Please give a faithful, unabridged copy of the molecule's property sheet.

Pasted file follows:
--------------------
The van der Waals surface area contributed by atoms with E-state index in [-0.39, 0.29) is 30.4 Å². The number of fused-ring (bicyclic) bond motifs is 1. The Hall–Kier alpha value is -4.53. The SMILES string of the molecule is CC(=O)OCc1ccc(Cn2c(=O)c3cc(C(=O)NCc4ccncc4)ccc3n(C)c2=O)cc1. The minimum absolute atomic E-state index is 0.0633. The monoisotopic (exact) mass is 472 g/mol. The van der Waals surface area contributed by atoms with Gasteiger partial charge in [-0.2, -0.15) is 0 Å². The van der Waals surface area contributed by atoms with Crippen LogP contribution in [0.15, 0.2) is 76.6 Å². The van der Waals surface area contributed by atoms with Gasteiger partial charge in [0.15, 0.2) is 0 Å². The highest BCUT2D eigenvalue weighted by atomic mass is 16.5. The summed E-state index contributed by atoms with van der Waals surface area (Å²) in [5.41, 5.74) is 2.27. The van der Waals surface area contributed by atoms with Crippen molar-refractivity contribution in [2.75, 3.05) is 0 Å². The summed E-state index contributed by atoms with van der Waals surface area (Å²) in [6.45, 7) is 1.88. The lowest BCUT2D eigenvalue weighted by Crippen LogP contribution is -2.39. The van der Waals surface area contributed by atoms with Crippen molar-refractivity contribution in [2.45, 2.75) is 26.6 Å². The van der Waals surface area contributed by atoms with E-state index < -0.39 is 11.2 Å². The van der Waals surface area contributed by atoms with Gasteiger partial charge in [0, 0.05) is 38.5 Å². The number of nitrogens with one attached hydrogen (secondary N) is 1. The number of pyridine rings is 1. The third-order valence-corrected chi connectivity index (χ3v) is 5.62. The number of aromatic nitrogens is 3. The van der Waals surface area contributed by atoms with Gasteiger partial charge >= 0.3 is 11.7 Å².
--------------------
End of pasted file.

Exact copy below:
The van der Waals surface area contributed by atoms with E-state index in [-0.39, 0.29) is 30.4 Å². The number of fused-ring (bicyclic) bond motifs is 1. The Hall–Kier alpha value is -4.53. The SMILES string of the molecule is CC(=O)OCc1ccc(Cn2c(=O)c3cc(C(=O)NCc4ccncc4)ccc3n(C)c2=O)cc1. The minimum absolute atomic E-state index is 0.0633. The monoisotopic (exact) mass is 472 g/mol. The van der Waals surface area contributed by atoms with Gasteiger partial charge in [-0.2, -0.15) is 0 Å². The van der Waals surface area contributed by atoms with Crippen LogP contribution in [0.15, 0.2) is 76.6 Å². The van der Waals surface area contributed by atoms with Gasteiger partial charge in [0.15, 0.2) is 0 Å². The highest BCUT2D eigenvalue weighted by atomic mass is 16.5. The summed E-state index contributed by atoms with van der Waals surface area (Å²) in [5.41, 5.74) is 2.27. The van der Waals surface area contributed by atoms with Crippen molar-refractivity contribution in [2.75, 3.05) is 0 Å². The summed E-state index contributed by atoms with van der Waals surface area (Å²) in [6.45, 7) is 1.88. The lowest BCUT2D eigenvalue weighted by Crippen LogP contribution is -2.39. The van der Waals surface area contributed by atoms with Crippen molar-refractivity contribution in [2.45, 2.75) is 26.6 Å². The van der Waals surface area contributed by atoms with E-state index < -0.39 is 11.2 Å². The van der Waals surface area contributed by atoms with Gasteiger partial charge in [0, 0.05) is 38.5 Å². The number of nitrogens with one attached hydrogen (secondary N) is 1. The number of pyridine rings is 1. The third-order valence-corrected chi connectivity index (χ3v) is 5.62. The number of aromatic nitrogens is 3. The van der Waals surface area contributed by atoms with Gasteiger partial charge >= 0.3 is 11.7 Å².